- Peni Parker, Spiderman Noir (Peter Parker) and Peter Porker (Spiderham) ~ (United We Stand)Now, who could forget the colorful cast of characters in addition to the big three Spider-figures of this film? The highly animated styles of Peni Parker, Spiderman Noir, and Spiderham were probably one of the most festive looking characters throughout the film as they borrowed respective coloring and highlighting from their comic universes.
Movie Structure: In addition to being supportive characters and heroes on the screen, the trio of Spider-people represent something that is essentially linked with the film’s animation – their own. In their first appearance on screen, re-telling their backstories, as humorously as it is to the audience, the animation of their backstories are highlighted in the shading that theirs premised behind, with Noir’s being that of a black and white setting, Peni’s contrast of colors with shading imitating the style that you’ll see in eastern animated cartoons and with Porker’s being the classic representation of early animation that’s similar to that of Looney Tunes. When stripped from their original dimensions, unlike that of Peter and Gwen, their style is consistent with their animation and this representation speaks volumes in regards to their origins; in addition to their representation within the film. From Peni’s ever shaking eyes, or expressive changes, to Porker’s cartoon antics with his punches and hammer/anvil tactics, resonates to the adaptation of different animations styles in today’s society.
Comic Structure: Linking back to the previous statement, representation in animation was the main focus for these heroes on screen, however, their interpretation in comics was just as pivotal to their on-screen appearances. Characters like Peni Parker might, at least for movie-goers, seem like the first Asian Spider-Woman, however, her appearance in comics is seemingly different from that of her big screen appearance; going for more of a “Kawaii” (Cute) appearance than that of her older and more reserved look; this is seemingly the case for her mech, Sp//dr in terms of its interpretation from the comics to the movies.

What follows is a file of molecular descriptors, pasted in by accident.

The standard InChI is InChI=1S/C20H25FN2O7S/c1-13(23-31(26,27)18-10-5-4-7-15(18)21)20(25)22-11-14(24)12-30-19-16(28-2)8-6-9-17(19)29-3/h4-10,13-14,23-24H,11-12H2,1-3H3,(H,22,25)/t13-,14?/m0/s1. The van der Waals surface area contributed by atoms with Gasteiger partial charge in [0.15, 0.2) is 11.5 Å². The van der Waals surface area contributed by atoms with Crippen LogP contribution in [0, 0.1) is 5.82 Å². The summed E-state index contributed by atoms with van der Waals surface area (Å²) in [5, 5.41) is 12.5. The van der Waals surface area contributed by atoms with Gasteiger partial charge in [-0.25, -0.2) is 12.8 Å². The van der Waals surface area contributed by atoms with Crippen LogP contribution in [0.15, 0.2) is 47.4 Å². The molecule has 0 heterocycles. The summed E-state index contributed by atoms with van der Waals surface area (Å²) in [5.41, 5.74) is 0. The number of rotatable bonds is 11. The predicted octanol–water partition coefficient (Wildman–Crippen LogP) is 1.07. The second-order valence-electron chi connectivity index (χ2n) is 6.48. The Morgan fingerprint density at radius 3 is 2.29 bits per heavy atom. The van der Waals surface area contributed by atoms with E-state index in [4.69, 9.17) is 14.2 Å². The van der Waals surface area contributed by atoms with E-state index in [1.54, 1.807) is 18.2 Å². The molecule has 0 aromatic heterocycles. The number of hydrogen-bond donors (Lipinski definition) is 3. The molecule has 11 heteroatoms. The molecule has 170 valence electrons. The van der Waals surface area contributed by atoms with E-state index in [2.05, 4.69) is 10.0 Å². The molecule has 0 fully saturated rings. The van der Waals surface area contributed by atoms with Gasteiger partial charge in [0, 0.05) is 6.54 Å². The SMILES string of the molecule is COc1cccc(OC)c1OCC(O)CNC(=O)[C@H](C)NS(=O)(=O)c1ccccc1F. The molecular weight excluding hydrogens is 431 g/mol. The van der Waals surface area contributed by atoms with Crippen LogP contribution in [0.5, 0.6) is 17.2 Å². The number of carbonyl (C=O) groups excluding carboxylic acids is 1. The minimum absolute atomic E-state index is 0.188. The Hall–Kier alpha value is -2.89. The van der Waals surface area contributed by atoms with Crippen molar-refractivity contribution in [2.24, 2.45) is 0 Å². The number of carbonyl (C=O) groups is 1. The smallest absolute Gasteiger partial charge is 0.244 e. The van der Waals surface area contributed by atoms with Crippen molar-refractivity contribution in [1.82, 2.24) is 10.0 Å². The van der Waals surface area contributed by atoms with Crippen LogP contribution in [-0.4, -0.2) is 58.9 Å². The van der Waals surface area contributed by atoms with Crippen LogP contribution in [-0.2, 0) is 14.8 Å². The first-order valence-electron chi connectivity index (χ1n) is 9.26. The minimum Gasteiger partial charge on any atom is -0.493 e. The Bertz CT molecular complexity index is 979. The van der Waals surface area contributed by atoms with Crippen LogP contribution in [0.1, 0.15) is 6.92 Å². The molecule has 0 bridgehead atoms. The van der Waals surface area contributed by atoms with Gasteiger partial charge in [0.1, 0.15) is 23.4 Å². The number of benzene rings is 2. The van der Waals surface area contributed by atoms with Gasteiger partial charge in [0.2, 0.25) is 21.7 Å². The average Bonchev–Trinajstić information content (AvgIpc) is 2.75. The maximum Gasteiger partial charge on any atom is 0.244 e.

Noir’s interpretation from page to screen was respectively transitioned with his initial look, with the famous detective raincoat and hat, included in his outfit. On the other hand, Porker’s transition was more than likely the most appropriate from his origins in various media. While in the comics he is a spider, bitten by a radioactive Aunt May pig (Yep, you read that correctly), his appearance within the comics presented him in the most cartoon-ish fashion of a pig that seemingly had the powers of a spider; including the idea of giving him incredibly long ears, a large extended snout and a body that was lengthy in some degrees to a spider’s form. This transition into a more Porky Pig, or Ultimate Spider-Man cartoon adaptation, gives the character another realistic touch to their pig appearance rather than the artistic take of how pigs looked in one dimension; which in itself is another question.
Narrative/Representation Structure: The narrative for these three was established pretty early as other Spider-People, establishing roles within their own universes, but the general dissection of their appearance in relevance to the plot, and its representation, is a fundamentally sound lesson. Whether you are young, older or just a little bit different, you’re capable of showcasing so much more of yourself. Peni’s intelligence and the will her father gave to her with manning the Sp//dr is her own responsibility, as is the same that goes for Noir Peter Parker and Peter Porker in regards to their Uncle Ben/Benjamin. With great power, comes great responsibility, no matter where you’re from – something to which these three illustrate with pride.
This concludes the first part of this ongoing article. If you enjoyed this, comment, like and support me by following me at my Facebook at J.Arthur’s Roundabout for updates, new stories and so much more!